Regarding the mileage that other folks get, hmmm, well I'm fairly active on other Chrysler Minivan forums, and to be quite honest, neither of our vans are considered all that unusual by the other members. There is always a group that gets crap mileage (and complain about it a lot), a group of "hyper-milers" that make my numbers look pathetic, and then everybody else who manages to get decent but not stellar mileage from their vans (my category).

    So, the question remains, "Why does your van get such lousy fuel economy?"

    Best Regards,
    Shipo
  • jay81jay81 Posts: 7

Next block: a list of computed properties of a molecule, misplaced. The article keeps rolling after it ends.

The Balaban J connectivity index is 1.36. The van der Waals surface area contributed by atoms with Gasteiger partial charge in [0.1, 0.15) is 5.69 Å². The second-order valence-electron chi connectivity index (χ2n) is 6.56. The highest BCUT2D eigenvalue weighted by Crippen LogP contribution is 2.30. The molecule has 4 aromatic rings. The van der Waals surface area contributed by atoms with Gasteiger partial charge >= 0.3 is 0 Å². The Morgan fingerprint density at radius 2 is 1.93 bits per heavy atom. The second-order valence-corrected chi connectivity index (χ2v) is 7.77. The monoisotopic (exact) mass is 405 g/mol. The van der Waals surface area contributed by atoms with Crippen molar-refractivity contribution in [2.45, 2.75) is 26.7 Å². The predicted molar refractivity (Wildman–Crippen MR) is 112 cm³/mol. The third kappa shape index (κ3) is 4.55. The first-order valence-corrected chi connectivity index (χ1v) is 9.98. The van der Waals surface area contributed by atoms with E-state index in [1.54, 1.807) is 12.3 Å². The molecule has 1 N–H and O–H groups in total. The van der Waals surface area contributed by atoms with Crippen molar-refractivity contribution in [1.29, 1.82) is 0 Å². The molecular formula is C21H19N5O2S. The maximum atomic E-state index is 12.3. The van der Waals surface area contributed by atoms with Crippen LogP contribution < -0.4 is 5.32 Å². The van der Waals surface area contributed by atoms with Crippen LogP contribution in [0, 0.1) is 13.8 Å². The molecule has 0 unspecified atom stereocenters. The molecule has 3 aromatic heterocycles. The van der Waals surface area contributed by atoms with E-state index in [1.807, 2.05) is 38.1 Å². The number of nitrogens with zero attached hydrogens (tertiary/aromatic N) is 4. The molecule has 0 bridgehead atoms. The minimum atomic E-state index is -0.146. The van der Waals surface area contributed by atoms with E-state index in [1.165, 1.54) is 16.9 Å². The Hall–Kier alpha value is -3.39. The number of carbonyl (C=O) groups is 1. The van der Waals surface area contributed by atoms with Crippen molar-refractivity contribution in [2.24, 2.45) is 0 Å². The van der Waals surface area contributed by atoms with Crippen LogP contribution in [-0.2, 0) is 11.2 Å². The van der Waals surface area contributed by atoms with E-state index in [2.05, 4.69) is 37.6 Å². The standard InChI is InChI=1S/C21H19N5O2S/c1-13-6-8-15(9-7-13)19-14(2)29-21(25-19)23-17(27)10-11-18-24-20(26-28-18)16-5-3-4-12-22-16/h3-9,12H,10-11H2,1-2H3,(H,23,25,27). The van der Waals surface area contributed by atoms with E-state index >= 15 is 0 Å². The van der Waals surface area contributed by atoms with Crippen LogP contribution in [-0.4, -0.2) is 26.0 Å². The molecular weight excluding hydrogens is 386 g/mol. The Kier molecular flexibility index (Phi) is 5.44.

Are you an accountant? Just kidding! When I say I drive city only I mean it. I am stop and go all of the tank with no trips further than 5 miles. If anyone has a digital read out and sees the mileage on acceleration they see how bad it can be. I drive a lot of cars. I drove a 2008 Malibu with a 3.6 and when lightly accelerating it was getting 6-8 mpg. A Ford Fusion I just saw yesterday had an avg speed of 25 on the digital info center and the mileage on that little car was only 20.2. The best part is he drives strictly freeway in stop and go till he gets to the city. That city driving is better than what I do and that car weighs much less, thus needs less fuel to move it. I have hills out here as well most range from 6-12% grade. I am from the Pennsylvania area and remember the things I thought were hills till I moved here. Maybe your fuel grades are better there or I should have bought a 1998 DGC. There is no check engine light on, all pids are within spec, and tire psi, etc. are good. The driveability tech (both of them) looked at it and these gentleman know there stuff as I have known them for a long time. Tell me Chrysler only lets them check pids and general things under warranty. They did more for me than that and still came up with nothing. ( If you have a tip let me know as I don't claim to know everything). Again I have looked at it as well with the $5000 DRB 3 and came to the same conclusion. Fuel cells in the adaptive fuel stategy are within spec. There is not much else to do except complain at this point. I looked up the Honda Oddesey and found the same complaint. Some were amazed with their mileage and some were astounded. We have several Caravans in our fleet and I am going to check with the drivers on their mileage. We have an 08 and I was told by the driver of that one it is a thirsty vehicle. Well anyway. Take care.